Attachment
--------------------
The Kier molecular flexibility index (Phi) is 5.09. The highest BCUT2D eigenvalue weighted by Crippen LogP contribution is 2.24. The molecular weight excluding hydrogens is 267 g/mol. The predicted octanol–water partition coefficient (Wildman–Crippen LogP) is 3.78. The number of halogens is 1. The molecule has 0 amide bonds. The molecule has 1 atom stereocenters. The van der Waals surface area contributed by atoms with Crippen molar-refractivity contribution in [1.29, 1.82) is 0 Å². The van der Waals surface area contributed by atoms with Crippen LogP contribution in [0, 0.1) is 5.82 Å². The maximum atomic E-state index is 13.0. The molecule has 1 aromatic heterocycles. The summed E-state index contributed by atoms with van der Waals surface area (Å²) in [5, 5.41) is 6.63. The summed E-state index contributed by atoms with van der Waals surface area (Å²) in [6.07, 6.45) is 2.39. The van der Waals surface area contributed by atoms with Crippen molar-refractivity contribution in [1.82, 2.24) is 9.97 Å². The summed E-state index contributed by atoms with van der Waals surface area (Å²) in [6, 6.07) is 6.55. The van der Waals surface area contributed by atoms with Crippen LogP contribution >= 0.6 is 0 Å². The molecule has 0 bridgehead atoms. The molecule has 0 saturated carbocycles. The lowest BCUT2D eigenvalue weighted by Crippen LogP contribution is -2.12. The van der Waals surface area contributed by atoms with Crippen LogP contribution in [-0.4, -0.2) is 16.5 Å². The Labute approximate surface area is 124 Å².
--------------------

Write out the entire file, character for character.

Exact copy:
The Kier molecular flexibility index (Phi) is 5.09. The highest BCUT2D eigenvalue weighted by Crippen LogP contribution is 2.24. The molecular weight excluding hydrogens is 267 g/mol. The predicted octanol–water partition coefficient (Wildman–Crippen LogP) is 3.78. The number of halogens is 1. The molecule has 0 amide bonds. The molecule has 1 atom stereocenters. The van der Waals surface area contributed by atoms with Crippen molar-refractivity contribution in [1.29, 1.82) is 0 Å². The van der Waals surface area contributed by atoms with Crippen LogP contribution in [0, 0.1) is 5.82 Å². The maximum atomic E-state index is 13.0. The molecule has 1 aromatic heterocycles. The summed E-state index contributed by atoms with van der Waals surface area (Å²) in [5, 5.41) is 6.63. The summed E-state index contributed by atoms with van der Waals surface area (Å²) in [6.07, 6.45) is 2.39. The van der Waals surface area contributed by atoms with Crippen molar-refractivity contribution in [1.82, 2.24) is 9.97 Å². The summed E-state index contributed by atoms with van der Waals surface area (Å²) in [6, 6.07) is 6.55. The van der Waals surface area contributed by atoms with Crippen LogP contribution >= 0.6 is 0 Å². The molecule has 0 bridgehead atoms. The molecule has 0 saturated carbocycles. The lowest BCUT2D eigenvalue weighted by Crippen LogP contribution is -2.12. The van der Waals surface area contributed by atoms with Crippen LogP contribution in [-0.4, -0.2) is 16.5 Å². The Labute approximate surface area is 124 Å².